All organizations have the ability to create a culture of excellence. Let’s debunk six myths keeping you from excellence.
1. It Is Good to Have a Strong Company Culture, but It Is Not Imperative.
It is good to have a strong culture and it is imperative. Culture is the environment within which you work and make decisions. It is what’s acceptable and what’s expected. It’s how we treat each other and the client. A strong culture is rewarding. Everyone is passionate about what they’re doing and constantly asking, “Am I making a difference at work?” “Am I making the world a better place with what I am doing?” “Is what I am doing worthwhile?”
2. Culture Is an Intangible Commodity—It Defies Definition.
It’s easy to say that culture is an intangible—until it starts affecting the performance of the organization. Then it is very tangible. Culture is like wind: you really can’t see it, but you can feel it—both positive and negative. It is easy to measure its strength. It has an impact on its surroundings. Harnessed correctly, it creates positive energy. Harnessed incorrectly, it could have devastating consequences.
3. One Company, One Culture
Many believe that an organization's culture is its permanent identity and that culture should not change to suit the context. Indeed, we have a clear understanding of the importance of a strong, tangible culture, and flexibility is a major component. A strong culture is constantly looking at what is working and what needs to be examined and changed. In achieving a culture that is rooted in excellence, you must relentlessly move toward it. If not, you are moving away from it—more than likely moving toward average, mired in the sludge of negativity.
4. Employees Don’t Have a Role In Shaping Company Culture; It Is Just For Them to Just Imbibe
It is up to all employees to shape the corporate culture—frontline to leadership. The interactions everyone has with each other, and knowing what is acceptable and what is not. You also want people to come to work and make decisions based on the corporate mission and vision within the culture. This is where employees, especially on the frontline, can have a huge impact since they are closest to the action.
5. It Is the Sole Responsibility of HR to Propagate Culture
HR’s function is to identify and clearly define the culture and make it easy for everyone to understand. Employees will create culture, but it must become part of the hiring process. While technical skills are important, it’s equally important to discern if a candidate can live with, thrive in, and enhance the culture. HR is the keeper of the corporate culture identity and definition, making sure everyone knows and understands it and then helping it to grow organically. HR can’t mandate how to live in the culture, only what it is and what is expected.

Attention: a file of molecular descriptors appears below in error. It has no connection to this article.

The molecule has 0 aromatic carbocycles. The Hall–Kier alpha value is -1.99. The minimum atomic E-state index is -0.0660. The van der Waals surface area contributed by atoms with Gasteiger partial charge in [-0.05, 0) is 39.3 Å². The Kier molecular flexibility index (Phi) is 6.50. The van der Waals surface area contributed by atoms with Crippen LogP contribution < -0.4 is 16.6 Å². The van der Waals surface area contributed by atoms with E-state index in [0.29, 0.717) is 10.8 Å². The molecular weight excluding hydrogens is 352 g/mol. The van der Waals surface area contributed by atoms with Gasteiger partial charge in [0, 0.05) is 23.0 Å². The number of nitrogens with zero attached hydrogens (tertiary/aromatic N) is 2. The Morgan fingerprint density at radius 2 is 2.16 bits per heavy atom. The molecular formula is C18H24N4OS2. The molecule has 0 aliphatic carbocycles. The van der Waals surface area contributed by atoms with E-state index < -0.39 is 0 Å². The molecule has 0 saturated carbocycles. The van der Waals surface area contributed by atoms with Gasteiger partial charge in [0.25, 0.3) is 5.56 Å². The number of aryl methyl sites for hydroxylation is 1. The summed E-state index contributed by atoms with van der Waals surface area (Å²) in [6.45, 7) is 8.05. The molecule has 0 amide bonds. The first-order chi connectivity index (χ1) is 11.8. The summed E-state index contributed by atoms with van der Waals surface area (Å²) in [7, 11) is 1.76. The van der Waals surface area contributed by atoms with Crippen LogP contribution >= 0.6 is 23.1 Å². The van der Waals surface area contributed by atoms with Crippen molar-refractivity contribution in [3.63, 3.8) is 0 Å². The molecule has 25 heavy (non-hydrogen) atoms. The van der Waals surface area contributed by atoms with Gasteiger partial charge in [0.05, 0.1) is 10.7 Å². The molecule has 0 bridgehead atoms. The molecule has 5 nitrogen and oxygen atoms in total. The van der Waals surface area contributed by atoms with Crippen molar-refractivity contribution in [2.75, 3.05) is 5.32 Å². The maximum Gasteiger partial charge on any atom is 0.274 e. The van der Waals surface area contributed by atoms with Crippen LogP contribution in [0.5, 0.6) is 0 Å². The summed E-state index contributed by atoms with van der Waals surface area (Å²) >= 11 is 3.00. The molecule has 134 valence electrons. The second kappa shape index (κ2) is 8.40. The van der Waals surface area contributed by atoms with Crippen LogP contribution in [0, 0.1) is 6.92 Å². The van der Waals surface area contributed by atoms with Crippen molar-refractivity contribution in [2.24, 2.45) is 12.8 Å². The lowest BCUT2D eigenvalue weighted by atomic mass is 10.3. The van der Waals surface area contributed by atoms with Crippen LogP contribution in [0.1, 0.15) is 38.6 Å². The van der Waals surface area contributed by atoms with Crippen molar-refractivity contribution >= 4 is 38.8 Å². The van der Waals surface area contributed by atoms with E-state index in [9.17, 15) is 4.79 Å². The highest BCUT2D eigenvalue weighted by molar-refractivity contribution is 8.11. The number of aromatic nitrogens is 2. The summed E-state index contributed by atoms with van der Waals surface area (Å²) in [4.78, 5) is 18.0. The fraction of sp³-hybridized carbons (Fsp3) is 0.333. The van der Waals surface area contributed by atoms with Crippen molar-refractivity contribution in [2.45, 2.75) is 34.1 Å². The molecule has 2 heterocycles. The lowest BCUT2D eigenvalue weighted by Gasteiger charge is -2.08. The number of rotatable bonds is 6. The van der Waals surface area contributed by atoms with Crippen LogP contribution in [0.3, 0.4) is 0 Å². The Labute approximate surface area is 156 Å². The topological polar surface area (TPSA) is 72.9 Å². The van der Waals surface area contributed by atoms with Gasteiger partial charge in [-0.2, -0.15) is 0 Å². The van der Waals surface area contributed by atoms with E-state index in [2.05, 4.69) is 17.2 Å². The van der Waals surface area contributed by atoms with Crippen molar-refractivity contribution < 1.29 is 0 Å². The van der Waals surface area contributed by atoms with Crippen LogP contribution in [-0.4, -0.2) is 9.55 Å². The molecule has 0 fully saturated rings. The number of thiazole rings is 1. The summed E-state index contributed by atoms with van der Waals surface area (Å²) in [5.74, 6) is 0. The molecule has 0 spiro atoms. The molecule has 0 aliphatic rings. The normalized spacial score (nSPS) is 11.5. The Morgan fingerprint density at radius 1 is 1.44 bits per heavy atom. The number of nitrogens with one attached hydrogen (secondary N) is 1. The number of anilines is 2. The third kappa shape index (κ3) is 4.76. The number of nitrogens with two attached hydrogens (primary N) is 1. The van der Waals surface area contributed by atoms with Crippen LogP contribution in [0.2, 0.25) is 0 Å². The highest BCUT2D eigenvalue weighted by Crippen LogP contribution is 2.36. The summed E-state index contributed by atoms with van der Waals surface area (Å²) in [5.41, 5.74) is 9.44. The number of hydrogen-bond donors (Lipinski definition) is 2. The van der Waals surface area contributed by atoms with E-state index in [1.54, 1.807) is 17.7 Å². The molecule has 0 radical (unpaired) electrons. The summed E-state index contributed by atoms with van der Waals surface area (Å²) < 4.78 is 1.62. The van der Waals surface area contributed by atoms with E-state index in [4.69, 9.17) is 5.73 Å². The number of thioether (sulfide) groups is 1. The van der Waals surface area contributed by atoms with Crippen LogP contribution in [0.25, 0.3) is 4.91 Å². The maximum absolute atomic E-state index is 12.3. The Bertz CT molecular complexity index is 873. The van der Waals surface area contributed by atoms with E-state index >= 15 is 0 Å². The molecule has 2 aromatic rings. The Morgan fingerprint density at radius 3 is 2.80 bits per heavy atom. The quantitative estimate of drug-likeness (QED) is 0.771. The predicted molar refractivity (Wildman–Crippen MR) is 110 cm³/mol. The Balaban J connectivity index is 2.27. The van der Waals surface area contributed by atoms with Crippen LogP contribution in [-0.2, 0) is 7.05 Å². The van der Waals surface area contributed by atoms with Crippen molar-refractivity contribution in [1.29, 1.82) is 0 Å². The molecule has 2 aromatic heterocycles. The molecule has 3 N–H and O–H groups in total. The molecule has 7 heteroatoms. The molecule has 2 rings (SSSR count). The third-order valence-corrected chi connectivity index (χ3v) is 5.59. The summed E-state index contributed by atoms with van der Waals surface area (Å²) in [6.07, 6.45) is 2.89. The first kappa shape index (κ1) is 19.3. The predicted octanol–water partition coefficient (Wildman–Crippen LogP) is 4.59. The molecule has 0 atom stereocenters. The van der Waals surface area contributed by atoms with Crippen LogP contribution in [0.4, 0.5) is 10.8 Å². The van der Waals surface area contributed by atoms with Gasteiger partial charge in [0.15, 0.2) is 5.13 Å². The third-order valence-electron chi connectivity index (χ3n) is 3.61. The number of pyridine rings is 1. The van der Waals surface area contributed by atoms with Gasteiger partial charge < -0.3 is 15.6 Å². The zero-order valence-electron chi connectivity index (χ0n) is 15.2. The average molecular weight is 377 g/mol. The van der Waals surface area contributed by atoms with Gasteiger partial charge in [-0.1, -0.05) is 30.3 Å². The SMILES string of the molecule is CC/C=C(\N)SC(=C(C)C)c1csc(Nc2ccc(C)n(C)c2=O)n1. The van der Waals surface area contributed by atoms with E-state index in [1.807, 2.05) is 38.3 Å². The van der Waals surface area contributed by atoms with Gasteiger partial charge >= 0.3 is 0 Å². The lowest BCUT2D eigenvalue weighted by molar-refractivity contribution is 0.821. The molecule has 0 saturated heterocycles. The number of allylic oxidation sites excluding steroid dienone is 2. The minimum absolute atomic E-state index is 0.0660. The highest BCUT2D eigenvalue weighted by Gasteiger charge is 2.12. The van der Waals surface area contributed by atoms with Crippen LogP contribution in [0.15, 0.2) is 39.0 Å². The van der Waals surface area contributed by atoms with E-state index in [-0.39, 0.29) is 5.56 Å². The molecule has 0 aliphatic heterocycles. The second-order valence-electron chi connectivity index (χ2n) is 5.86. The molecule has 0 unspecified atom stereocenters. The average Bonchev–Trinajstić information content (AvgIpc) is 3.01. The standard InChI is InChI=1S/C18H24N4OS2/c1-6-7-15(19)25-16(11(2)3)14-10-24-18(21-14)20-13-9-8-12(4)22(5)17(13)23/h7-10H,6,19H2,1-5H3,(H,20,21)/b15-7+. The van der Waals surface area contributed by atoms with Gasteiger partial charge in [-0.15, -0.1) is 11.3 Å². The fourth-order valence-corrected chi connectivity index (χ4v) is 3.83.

6. There Is No Connection Between Culture And Strategy
The bond between strategy and corporate culture is real. Strategy is about being unique, so too is culture. To stand apart in business, rarely is the product the single factor in sustained profitability. Rather, it is the people who make the difference. That is where culture steps in. A culture that fosters apathy, doesn’t care about employees, and only focuses on the performance numbers can’t be expected to deliver positive customer experiences. Grumpy people abound, and if they don’t feel appreciated, they are not going to care about their customers.
When culture becomes part of the strategy, you make human capital decisions based on it. How will people work with each other? Who has the best personality for customer interactions, and so forth? When everyone in the organization takes ownership for culture, they are ensuring its success. It becomes theirs and they do not want to see it fail.
Want to learn more about how to identify and communicate a strong culture that is moving towards excellence? Join me in November in West Palm Beach for ATD’s TalentNext: Building an Engaged Workforce.